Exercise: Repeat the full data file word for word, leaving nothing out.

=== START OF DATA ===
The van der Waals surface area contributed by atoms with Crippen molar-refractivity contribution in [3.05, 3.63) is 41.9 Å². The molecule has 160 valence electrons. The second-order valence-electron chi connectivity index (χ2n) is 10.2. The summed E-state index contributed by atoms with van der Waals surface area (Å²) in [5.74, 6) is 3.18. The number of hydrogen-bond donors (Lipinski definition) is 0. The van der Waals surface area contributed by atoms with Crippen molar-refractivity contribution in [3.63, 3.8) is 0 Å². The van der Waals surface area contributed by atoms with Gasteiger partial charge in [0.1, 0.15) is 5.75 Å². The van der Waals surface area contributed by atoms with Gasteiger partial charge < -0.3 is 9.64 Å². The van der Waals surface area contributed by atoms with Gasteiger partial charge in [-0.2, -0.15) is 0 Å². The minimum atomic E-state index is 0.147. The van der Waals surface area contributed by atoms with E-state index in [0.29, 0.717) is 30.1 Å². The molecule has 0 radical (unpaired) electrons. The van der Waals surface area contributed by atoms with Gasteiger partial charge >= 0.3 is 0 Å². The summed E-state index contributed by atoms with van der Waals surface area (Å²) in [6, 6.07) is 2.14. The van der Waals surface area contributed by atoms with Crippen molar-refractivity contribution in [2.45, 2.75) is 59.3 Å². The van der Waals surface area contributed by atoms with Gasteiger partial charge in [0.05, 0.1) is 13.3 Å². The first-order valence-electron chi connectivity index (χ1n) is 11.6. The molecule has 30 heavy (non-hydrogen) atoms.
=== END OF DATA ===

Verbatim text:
The van der Waals surface area contributed by atoms with Crippen molar-refractivity contribution in [3.05, 3.63) is 41.9 Å². The molecule has 160 valence electrons. The second-order valence-electron chi connectivity index (χ2n) is 10.2. The summed E-state index contributed by atoms with van der Waals surface area (Å²) in [5.74, 6) is 3.18. The number of hydrogen-bond donors (Lipinski definition) is 0. The van der Waals surface area contributed by atoms with Crippen molar-refractivity contribution in [3.63, 3.8) is 0 Å². The van der Waals surface area contributed by atoms with Gasteiger partial charge in [0.1, 0.15) is 5.75 Å². The van der Waals surface area contributed by atoms with Gasteiger partial charge < -0.3 is 9.64 Å². The van der Waals surface area contributed by atoms with Gasteiger partial charge in [-0.2, -0.15) is 0 Å². The minimum atomic E-state index is 0.147. The van der Waals surface area contributed by atoms with E-state index in [0.29, 0.717) is 30.1 Å². The molecule has 0 radical (unpaired) electrons. The van der Waals surface area contributed by atoms with Gasteiger partial charge >= 0.3 is 0 Å². The summed E-state index contributed by atoms with van der Waals surface area (Å²) in [6, 6.07) is 2.14. The van der Waals surface area contributed by atoms with Crippen molar-refractivity contribution in [2.45, 2.75) is 59.3 Å². The van der Waals surface area contributed by atoms with Gasteiger partial charge in [0.05, 0.1) is 13.3 Å². The first-order valence-electron chi connectivity index (χ1n) is 11.6. The molecule has 30 heavy (non-hydrogen) atoms.